(Bloomberg) -- Airbus SE Chief Executive Officer Guillaume Faury said a U.K. split from the European Union without a trade deal could threaten the planemaker’s investment plans in the country.

Future decisions would be made based on how easy it is to conduct business after Brexit, the CEO said in an interview with BNN Bloomberg on Monday. In the meantime, the company has no plans to close or scale down its British factories and would find a way to manage a no-deal scenario if it came to that, he said.

“In the short term we’re not in a position where we have to make decisions -- the plant and the activities which are in the U.K. are performing,” Faury said in Montreal. “I’m looking at the long-term situation and whether it will remain competitive for us to do business in the same way.”

Airbus was vehemently opposed to Brexit under previous CEO Tom Enders, who warned that the company could pull out of the U.K. if a deal wasn’t reached. Faury has taken a more measured tone since taking over in April 2019, while stockpiling parts to protect against border delays and taking steps to move British design certification for aircraft parts to the EU.

British Prime Minister Boris Johnson and European Commission President Ursula von der Leyen extended talks about a trade deal on Sunday, giving negotiators more time to close a deal. Officials involved in the process say an agreement could finally be struck this week, days before the U.K. leaves the EU single market and customs union on Dec. 31.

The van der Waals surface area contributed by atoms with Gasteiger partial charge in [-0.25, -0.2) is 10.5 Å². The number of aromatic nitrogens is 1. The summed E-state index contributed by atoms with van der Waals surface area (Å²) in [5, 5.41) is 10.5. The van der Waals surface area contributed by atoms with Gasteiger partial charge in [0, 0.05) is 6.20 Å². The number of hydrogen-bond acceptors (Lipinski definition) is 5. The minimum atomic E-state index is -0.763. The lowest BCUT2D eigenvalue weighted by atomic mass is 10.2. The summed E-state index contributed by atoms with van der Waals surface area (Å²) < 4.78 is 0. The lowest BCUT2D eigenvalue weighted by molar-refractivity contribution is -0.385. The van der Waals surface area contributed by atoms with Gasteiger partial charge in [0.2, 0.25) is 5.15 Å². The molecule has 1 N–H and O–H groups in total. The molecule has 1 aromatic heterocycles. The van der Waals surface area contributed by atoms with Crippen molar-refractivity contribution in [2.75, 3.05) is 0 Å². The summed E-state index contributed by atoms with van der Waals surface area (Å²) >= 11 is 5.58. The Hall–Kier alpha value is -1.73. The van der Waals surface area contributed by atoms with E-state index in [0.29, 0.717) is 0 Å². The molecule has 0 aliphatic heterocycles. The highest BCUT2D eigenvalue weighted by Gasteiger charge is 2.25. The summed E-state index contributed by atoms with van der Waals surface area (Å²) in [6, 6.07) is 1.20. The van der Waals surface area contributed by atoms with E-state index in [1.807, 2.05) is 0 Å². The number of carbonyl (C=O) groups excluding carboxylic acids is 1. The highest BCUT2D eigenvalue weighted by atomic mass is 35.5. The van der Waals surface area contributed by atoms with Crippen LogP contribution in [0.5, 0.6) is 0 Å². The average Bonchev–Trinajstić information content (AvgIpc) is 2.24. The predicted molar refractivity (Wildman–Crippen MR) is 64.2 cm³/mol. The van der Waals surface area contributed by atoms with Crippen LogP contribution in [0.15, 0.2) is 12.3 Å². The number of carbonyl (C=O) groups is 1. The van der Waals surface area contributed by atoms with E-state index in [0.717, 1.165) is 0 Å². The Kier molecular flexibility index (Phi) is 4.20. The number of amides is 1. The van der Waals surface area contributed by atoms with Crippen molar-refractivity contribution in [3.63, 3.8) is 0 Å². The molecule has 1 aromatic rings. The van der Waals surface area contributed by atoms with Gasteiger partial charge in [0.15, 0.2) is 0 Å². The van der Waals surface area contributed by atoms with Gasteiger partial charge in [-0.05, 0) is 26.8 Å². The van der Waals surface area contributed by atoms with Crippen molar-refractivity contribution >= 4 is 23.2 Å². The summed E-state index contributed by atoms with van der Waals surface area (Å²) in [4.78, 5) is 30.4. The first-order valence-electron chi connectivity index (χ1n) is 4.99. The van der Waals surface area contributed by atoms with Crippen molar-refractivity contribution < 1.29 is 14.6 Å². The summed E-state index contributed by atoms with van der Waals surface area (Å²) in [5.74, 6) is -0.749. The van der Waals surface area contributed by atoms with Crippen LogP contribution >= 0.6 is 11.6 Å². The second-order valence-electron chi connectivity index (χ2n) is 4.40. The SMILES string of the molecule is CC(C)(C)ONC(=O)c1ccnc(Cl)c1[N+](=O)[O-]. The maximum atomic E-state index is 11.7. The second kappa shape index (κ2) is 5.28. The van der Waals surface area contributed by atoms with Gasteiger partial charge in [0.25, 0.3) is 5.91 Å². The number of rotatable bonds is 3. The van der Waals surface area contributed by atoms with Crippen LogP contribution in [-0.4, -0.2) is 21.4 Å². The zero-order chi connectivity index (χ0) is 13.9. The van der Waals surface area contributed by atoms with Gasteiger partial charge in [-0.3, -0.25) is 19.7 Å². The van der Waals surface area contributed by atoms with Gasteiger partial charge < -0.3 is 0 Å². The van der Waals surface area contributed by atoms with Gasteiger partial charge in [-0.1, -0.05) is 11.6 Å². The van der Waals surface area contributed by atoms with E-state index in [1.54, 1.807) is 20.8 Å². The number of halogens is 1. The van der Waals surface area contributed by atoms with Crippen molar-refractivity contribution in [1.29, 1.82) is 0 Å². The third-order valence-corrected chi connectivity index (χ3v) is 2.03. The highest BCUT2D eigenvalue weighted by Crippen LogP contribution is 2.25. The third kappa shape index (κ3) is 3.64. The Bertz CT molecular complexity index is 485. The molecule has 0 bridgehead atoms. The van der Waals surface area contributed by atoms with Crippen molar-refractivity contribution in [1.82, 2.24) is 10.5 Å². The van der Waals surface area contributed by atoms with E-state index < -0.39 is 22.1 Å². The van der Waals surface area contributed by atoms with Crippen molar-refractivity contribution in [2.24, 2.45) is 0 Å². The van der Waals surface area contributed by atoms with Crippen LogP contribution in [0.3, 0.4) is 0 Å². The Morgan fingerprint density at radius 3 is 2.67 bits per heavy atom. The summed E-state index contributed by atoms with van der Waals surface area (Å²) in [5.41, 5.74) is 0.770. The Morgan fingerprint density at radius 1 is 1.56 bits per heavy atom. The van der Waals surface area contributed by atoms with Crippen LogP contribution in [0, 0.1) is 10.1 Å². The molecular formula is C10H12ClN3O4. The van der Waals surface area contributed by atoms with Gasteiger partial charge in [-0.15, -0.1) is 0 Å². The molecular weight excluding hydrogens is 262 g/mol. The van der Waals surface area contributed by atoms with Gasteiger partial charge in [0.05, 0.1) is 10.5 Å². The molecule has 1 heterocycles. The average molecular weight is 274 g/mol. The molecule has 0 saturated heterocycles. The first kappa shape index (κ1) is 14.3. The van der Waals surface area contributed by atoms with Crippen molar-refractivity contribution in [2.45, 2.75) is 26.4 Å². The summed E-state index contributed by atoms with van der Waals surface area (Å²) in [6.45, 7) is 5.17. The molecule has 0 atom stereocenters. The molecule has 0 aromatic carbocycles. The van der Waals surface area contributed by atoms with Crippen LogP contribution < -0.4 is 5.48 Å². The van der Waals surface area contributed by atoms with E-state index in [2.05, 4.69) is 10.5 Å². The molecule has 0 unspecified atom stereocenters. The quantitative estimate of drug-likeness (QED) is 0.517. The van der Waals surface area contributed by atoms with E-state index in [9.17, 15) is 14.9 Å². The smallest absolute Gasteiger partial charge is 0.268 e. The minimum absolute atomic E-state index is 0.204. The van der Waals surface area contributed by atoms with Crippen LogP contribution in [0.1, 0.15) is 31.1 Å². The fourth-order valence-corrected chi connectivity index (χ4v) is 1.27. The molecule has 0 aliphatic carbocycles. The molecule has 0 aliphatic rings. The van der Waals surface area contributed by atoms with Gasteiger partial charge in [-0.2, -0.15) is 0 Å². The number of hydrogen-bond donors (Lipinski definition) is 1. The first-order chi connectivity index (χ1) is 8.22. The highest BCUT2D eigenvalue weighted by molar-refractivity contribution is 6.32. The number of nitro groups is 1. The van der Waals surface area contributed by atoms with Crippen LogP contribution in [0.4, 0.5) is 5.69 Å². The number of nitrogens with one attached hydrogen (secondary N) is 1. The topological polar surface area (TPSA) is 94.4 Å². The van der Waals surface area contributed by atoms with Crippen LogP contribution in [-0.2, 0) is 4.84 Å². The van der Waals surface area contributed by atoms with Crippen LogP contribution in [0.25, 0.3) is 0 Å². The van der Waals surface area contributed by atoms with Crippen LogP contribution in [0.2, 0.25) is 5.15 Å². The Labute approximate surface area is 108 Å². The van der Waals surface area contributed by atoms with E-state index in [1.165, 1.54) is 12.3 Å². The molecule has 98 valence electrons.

Orderly Departure

“It will be much better for the EU and the U.K. to have an orderly Brexit with a deal,” Faury said. “This being said, if there’s no deal we’ll have to live with it.”

Airbus employs 12,500 people in the U.K., according to its website, at sites including a wing-design site in Filton, near Bristol, and a wing-assembly plant in the Welsh town of Broughton.

Airbus has been mulling moves to lift build rates for its single-aisle A320 model to as high as 47 a month from 40 now in the second half of 2021, though the CEO said Monday current levels will remain in place at the start of next year. The jet-making industry is just starting to emerge from the crisis brought about by the coronavirus, which grounded planes worldwide and forced carriers to postpone deliveries.

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